The following day, the Rogers accepted the placement of a spunky 5-month-old named Karyn, the energy level in their home increasing exponentially; and several months after Andre and Karyn arrived, the Rogers took a newborn placement straight from the neonatal intensive care unit. Riley was far different from the other children. “She was so lethargic,” Beth said. It was later discovered that Riley suffered from chronic urinary tract infections due to kidney reflux—a condition in which urine backs up instead of flowing out. She spent 20 days in the hospital. Those weeks were a blur, as the Rogers struggled to balance full-time jobs, two teenagers, a toddler, an infant and a hospitalized newborn. Once Riley returned home, they all worked to adjust to their new normal.
Adopting the girls was the natural next step for the Rogers. “Relatives had considered adopting Karyn, but that didn’t work out,” Beth said. “That was pretty much it. She was just ours.” Social workers also attempted a family placement for Riley, but it fell through. When her birth parents suddenly relinquished their parental rights, the Rogers knew she would be their daughter, too. “We had kids in diapers for five straight years,” Beth said. When Riley’s younger birth sibling was temporarily added to the mix, they found themselves juggling five children under the age of 5 for six months.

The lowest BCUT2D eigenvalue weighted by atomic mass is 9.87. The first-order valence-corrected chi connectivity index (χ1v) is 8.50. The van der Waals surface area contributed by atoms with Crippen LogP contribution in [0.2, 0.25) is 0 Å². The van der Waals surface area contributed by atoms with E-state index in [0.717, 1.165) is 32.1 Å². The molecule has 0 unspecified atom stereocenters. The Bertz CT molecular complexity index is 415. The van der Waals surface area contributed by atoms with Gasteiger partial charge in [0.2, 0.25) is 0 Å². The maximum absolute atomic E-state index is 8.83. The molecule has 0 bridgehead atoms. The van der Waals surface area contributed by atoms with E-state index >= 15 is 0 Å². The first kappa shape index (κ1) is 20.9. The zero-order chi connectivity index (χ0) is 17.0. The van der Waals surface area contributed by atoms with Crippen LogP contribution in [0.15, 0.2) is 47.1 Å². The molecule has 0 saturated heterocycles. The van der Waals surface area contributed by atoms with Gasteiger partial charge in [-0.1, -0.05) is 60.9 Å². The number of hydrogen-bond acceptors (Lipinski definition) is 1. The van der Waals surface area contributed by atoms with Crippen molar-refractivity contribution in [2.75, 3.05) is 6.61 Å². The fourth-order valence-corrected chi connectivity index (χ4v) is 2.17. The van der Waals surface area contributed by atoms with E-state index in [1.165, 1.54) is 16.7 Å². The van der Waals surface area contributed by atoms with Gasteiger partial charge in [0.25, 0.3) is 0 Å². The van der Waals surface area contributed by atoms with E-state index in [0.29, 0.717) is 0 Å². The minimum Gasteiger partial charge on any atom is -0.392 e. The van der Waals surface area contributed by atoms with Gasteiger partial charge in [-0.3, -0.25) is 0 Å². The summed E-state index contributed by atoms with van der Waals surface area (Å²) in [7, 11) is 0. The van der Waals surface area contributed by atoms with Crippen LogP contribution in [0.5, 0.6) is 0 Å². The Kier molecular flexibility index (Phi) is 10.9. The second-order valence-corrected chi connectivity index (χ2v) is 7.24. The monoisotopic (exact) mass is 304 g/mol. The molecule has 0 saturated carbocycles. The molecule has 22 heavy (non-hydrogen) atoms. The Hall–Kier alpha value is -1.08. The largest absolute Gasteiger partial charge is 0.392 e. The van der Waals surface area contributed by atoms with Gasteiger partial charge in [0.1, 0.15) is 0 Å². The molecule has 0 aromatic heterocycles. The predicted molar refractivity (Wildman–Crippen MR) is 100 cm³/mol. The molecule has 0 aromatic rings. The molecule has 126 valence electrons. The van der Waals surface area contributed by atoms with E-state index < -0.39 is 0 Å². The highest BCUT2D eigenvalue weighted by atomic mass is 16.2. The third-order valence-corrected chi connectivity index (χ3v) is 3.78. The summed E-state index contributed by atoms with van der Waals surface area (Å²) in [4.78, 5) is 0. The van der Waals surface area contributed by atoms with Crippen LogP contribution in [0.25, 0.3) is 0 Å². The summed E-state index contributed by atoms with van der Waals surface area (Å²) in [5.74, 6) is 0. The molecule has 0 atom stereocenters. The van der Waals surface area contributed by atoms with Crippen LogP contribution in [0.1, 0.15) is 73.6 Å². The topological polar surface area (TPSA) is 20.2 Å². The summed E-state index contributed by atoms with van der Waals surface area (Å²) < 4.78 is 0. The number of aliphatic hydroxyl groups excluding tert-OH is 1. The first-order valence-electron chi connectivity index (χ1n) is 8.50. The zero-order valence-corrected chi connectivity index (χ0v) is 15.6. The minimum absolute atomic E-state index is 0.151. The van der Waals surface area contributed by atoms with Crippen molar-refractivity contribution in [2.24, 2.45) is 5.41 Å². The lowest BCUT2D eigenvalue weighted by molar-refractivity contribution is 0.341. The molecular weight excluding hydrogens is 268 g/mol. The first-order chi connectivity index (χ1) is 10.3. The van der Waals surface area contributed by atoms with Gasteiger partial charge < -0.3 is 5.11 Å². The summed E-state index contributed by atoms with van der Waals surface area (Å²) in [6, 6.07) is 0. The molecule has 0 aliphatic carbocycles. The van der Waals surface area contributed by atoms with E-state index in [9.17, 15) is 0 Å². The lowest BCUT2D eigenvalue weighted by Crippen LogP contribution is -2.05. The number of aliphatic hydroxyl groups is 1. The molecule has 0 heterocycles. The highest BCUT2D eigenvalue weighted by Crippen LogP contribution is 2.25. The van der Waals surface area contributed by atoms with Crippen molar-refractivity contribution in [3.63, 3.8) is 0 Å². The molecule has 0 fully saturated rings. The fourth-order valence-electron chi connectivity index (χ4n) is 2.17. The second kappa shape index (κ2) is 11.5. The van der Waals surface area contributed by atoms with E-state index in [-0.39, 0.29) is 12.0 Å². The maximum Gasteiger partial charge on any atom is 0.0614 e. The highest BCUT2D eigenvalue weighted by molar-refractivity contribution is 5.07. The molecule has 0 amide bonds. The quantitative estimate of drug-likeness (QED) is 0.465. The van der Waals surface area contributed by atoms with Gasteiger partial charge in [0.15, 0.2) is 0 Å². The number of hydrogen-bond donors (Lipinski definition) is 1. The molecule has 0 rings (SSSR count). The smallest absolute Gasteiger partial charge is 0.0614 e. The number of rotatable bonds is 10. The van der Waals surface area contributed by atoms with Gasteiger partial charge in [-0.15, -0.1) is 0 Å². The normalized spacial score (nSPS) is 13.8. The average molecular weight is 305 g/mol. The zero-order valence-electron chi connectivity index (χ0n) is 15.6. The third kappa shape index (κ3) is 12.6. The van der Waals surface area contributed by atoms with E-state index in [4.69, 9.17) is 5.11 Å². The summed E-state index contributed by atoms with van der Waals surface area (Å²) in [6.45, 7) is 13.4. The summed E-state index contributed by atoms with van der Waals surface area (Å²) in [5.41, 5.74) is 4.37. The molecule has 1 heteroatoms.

Their incredible journey only deepened from there. The Rogers now have a new focus: Kaleo Family Services. “Kaleo” is Greek for “the call,” and the organization was birthed out of the Rogers’ desire to see others answer the call to foster and adopt.
“Once you see what these kids go through, you can’t unsee it. I think my job is red-pilling the church,” Jimmy said. “Honestly, it’s hard to get people to care about fostering and adoption. They say they’ll care—but not to the point that they’re willing to have it affect their life. There are a few scriptures that really began to change how I thought about things: James 1:22–27 and 2:14–17 and 1 John 3:16–18. I couldn’t read and know them while continuing to follow my own thoughts.”
Kaleo will focus on the hundreds of foster children in DFACS Region 5, which includes Newton, Rockdale, Walton, Morgan and eight other counties. The organization is currently completing the documentation required to work directly with the state. It will promote children ready for adoption, recruit potential foster and adoptive parents and connect them with training programs. The Rogers have a special desire to help teenagers at risk of aging out of the system.
“People don’t realize that we have foster teenagers staying in hotels because there’s such a need for foster homes in our region,” Jimmy said. Although people often praise the Rogers for their work, they are quick to give credit to a higher source. “We’re not anybody great,” Jimmy said. “It doesn’t take anyone special to foster or adopt. We just put ourselves in a position of being used. Anything good that happens is because God has done it.”
For information in Kaleo Family Services, visit KaleoFamilies.org.
Click here to read more stories by Kari Apted.